Headset 16 differs from any previously devised ear protector by incorporation of a ranging or proximity alarm system. In the illustrated embodiment, system 10 includes an audio output transducer 30 fitted into one or both of the ear protectors shells 22 and a sensing device 32 operatively connected thereto. Sensing device 32 may be any type of proximity or ranging device now known or later devised. For example, it may be a high frequency or ultrasonic transmitter and receiver or ranging device, an infrared ranging device, a radar ranging device, a laser ranging device and capacitive or inductive or any other type of sensing system by which the proximity of an object can be determined. For example, in the illustrated embodiment, ranging device 32 is an infrared ranging device similar, in many respects, to an automatic camera ranging device used for automatic focusing.
As shown in
In any case, a detection signal is generated by ranging device 32 and a response is obtained from the approaching or proximate object. In the illustrated device, infrared detector 36 and infrared source 34 are each coupled to a logic and power circuit 38 which provides the necessary biasing, conditioning and power signals to source 34 and detectors 36, 44 and provider a logic signal for discriminating or processing the response relative to the transmitted detection or ranging signal according to conventional design considerations.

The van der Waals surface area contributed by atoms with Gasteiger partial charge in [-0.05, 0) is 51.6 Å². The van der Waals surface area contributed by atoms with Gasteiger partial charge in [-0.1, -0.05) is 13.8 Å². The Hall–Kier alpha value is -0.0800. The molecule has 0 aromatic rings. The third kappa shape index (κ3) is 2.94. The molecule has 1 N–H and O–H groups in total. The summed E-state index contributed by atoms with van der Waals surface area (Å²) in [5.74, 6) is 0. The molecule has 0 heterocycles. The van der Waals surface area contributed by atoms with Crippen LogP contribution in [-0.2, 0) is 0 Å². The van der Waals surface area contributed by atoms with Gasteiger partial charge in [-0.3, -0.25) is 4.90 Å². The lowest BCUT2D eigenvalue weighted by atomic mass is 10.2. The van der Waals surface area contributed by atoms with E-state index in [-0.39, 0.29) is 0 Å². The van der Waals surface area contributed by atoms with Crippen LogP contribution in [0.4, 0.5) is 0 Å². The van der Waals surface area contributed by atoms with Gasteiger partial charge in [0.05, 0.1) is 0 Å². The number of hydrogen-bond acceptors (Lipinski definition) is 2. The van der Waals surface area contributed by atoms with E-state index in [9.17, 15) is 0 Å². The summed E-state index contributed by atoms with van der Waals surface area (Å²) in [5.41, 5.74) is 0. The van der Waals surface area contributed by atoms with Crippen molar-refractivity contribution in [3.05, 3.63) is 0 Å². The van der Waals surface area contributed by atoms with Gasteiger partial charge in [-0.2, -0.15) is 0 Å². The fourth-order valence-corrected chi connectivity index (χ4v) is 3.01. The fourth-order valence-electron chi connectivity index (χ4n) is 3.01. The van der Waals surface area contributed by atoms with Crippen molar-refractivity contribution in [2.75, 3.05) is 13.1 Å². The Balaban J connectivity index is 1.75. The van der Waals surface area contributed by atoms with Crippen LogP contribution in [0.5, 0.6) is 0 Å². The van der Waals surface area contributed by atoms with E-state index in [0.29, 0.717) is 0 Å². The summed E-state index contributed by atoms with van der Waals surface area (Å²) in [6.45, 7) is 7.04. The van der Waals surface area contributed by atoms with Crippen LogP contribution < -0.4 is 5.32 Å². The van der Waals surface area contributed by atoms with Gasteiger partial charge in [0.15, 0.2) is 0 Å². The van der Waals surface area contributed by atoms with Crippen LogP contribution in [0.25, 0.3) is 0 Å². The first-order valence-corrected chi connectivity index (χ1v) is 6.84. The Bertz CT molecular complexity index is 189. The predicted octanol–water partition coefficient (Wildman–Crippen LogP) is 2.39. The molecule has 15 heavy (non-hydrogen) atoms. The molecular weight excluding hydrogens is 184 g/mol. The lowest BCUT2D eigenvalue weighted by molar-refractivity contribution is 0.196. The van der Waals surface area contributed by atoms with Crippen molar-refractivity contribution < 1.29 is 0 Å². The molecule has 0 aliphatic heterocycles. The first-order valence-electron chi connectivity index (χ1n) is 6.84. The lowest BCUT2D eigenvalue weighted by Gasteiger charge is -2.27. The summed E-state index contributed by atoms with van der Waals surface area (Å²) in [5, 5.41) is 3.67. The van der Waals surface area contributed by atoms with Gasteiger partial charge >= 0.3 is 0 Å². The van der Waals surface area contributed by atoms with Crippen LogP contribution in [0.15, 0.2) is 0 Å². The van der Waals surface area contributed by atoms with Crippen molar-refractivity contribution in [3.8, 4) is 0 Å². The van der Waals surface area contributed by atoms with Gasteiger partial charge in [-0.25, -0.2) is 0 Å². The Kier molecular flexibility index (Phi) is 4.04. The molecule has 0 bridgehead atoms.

The organization and design of circuit 38 may assume any configuration now known to the art or later devised as used in ranging and detection circuitry, and in a large part, be largely determined based upon the type of signal used for ranging and the transducers for both signal production and detection.